Alongside the positive results, the new CEO was providing investors with reassurance about the future. Emma Walmsley said: “Looking ahead, in 2018 we could see a potential generic version of Advair in the US and our 2018 guidance reflects this…With the sales momentum we anticipate from new and recent launches and focused improvements in operating performance we are increasingly confident in our ability to deliver mid to high single digit growth in adjusted EPS CAGR.”
In other comments alongside the results, Walmsley highlighted GSK’s focus three new drug launches: triple-drug inhaler Trelegy Ellipta to treat COPD; Juluca, the first two-drug, once-daily, pill for HIV; and Shingrix, a new vaccine to prevent shingles.
“Improving our Pharmaceuticals business remains our main priority and we are strengthening our pipeline with a focus on priority assets in two current therapy areas, Respiratory and HIV, and two potential areas, Oncology and Immuno-inflammation,” she said.
Opportunities and threats
GSK’s most obvious opportunity comes from its more concentrated pipeline of new drugs, if they make it through the testing process they could become the next blockbusters, protected by patents. They’d come onto the market just at a time as the company continues to overcome fears of a patent-cliff where big drugs such Advair mentioned earlier face more competition from generic rivals.
GSK under Walmsley is concentrating its pharma business into key areas which increases risk and reliance on the trials of the drugs in the pipeline but also makes the business more focused and manageable. More than 30 drug development programmes were stopped not long after she became CEO as part of this new direction.
Not long after getting the top job she said the company must focus on supporting its two current lead therapy areas, respiratory and HIV/infectious diseases, while also investing heavily in two major markets, oncology and immuno-inflammation. GSK will spend 80% of is pharma R&D capital on these four fields, with disinvestment from other non-core therapy areas.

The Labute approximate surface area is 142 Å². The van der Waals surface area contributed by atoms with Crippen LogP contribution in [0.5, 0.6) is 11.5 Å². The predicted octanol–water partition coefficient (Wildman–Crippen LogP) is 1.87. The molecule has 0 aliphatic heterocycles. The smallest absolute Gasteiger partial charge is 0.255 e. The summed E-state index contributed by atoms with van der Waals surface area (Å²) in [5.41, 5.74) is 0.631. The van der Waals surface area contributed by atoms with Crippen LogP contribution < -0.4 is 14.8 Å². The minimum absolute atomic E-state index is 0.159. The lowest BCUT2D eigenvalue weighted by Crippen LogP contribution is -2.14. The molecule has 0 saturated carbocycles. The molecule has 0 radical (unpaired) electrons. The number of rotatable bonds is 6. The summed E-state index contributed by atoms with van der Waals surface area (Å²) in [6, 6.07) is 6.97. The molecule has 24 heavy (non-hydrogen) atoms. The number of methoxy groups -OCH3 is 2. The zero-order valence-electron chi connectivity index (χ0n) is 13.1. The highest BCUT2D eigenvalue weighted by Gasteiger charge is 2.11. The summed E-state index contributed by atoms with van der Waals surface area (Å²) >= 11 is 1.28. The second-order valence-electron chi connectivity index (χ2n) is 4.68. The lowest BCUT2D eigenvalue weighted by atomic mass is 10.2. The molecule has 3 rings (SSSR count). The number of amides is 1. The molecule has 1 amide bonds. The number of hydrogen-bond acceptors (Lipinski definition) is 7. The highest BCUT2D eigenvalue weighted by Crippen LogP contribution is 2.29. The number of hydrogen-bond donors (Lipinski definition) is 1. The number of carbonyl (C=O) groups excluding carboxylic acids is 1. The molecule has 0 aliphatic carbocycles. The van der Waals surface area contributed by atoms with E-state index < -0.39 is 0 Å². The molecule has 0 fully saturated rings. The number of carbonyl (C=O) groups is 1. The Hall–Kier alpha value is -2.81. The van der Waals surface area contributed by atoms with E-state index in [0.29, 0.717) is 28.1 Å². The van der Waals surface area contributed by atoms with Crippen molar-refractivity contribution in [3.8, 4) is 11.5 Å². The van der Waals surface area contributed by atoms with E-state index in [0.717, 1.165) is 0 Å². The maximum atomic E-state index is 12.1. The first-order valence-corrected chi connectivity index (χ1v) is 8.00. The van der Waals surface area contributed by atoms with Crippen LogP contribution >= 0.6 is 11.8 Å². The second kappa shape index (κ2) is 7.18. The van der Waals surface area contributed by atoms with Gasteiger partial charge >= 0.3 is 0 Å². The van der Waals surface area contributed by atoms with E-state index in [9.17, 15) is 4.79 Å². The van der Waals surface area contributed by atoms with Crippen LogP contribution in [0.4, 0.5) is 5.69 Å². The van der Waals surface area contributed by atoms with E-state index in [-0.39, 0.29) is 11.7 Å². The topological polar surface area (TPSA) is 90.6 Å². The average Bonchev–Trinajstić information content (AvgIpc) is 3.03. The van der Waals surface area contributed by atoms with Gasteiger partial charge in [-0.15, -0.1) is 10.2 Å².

In its full year results, GSK stated that it achieved new product sales of £6.7 billion, +51% AER, +44% CER, driven by strong performances from Tivicay and Triumeq in HIV, the inhaled Ellipta portfolio and Nucala in Respiratory and meningitis vaccines.
One threat that persists is the desire some investors have for the company to be broken up. Walmsley has denied this will happen and one of the most vocal backers, Neil Woodford, now has many other problems on his hands to contend with. The CEO is likely to want to keep the business together and focus on longer term growth, so this threat is minor for the time being. Expect it to reoccur though if the financial performance of GSK deteriorates.
Another, bigger threat, comes from generic drugs. GSK investors have worried about this for many years now. The company seems to have good pipeline of drug development and testing, R&D spending is up strongly and focusing on key areas. This means the company is not overstretched. It should help improve the balance sheet as well. The generic drug threat does not look to be increasing in the near term so it shouldn’t be a major threat to the share price or to GSK’s growth.
GSK in its results stuck with its growth forecasts to 2020; it expects to see mid-to-single digit growth. GSK’s forecast factors in the launch of at least one generic version of Seretide/Advair, which is still its biggest seller, earning £848 million in the second quarter, a 14% decline on the same period last year.
Strengths and weaknesses